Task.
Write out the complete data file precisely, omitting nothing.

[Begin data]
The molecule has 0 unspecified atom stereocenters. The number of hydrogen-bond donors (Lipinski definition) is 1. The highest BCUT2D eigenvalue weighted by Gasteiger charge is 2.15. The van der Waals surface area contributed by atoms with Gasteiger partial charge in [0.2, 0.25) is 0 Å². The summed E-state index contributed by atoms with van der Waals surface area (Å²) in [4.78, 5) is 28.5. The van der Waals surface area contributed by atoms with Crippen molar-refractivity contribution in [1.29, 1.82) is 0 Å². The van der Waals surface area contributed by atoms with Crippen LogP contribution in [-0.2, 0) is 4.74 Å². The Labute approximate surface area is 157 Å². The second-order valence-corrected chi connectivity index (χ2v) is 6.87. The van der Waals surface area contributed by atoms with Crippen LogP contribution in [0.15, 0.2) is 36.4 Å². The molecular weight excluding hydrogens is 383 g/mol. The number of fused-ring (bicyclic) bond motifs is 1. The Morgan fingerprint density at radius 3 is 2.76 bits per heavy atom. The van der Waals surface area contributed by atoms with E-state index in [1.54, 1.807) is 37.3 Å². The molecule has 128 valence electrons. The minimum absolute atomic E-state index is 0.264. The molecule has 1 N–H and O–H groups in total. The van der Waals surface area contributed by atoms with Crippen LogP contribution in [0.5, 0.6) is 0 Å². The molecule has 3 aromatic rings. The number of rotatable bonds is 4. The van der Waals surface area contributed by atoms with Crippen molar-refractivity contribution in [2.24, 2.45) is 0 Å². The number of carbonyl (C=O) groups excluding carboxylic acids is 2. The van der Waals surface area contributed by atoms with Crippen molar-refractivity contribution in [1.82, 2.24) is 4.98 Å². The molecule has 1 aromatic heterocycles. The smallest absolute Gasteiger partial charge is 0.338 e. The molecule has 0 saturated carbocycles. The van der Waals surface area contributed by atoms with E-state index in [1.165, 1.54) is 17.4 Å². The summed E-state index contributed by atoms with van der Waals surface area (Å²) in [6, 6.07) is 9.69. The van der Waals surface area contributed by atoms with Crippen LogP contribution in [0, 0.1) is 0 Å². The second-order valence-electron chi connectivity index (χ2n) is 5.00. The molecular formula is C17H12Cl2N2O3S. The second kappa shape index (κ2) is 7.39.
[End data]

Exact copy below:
The molecule has 0 unspecified atom stereocenters. The number of hydrogen-bond donors (Lipinski definition) is 1. The highest BCUT2D eigenvalue weighted by Gasteiger charge is 2.15. The van der Waals surface area contributed by atoms with Gasteiger partial charge in [0.2, 0.25) is 0 Å². The summed E-state index contributed by atoms with van der Waals surface area (Å²) in [4.78, 5) is 28.5. The van der Waals surface area contributed by atoms with Crippen molar-refractivity contribution in [1.29, 1.82) is 0 Å². The van der Waals surface area contributed by atoms with Crippen LogP contribution in [-0.2, 0) is 4.74 Å². The Labute approximate surface area is 157 Å². The second-order valence-corrected chi connectivity index (χ2v) is 6.87. The van der Waals surface area contributed by atoms with Crippen LogP contribution in [0.15, 0.2) is 36.4 Å². The molecular weight excluding hydrogens is 383 g/mol. The number of fused-ring (bicyclic) bond motifs is 1. The Morgan fingerprint density at radius 3 is 2.76 bits per heavy atom. The van der Waals surface area contributed by atoms with E-state index in [1.54, 1.807) is 37.3 Å². The molecule has 128 valence electrons. The minimum absolute atomic E-state index is 0.264. The molecule has 1 N–H and O–H groups in total. The van der Waals surface area contributed by atoms with Crippen LogP contribution in [0.5, 0.6) is 0 Å². The molecule has 3 aromatic rings. The number of rotatable bonds is 4. The van der Waals surface area contributed by atoms with Crippen molar-refractivity contribution in [2.24, 2.45) is 0 Å². The number of carbonyl (C=O) groups excluding carboxylic acids is 2. The van der Waals surface area contributed by atoms with Crippen molar-refractivity contribution in [1.82, 2.24) is 4.98 Å². The molecule has 1 aromatic heterocycles. The smallest absolute Gasteiger partial charge is 0.338 e. The molecule has 0 saturated carbocycles. The van der Waals surface area contributed by atoms with E-state index in [1.165, 1.54) is 17.4 Å². The summed E-state index contributed by atoms with van der Waals surface area (Å²) in [6, 6.07) is 9.69. The van der Waals surface area contributed by atoms with Crippen LogP contribution in [0, 0.1) is 0 Å². The second-order valence-electron chi connectivity index (χ2n) is 5.00. The molecular formula is C17H12Cl2N2O3S. The second kappa shape index (κ2) is 7.39.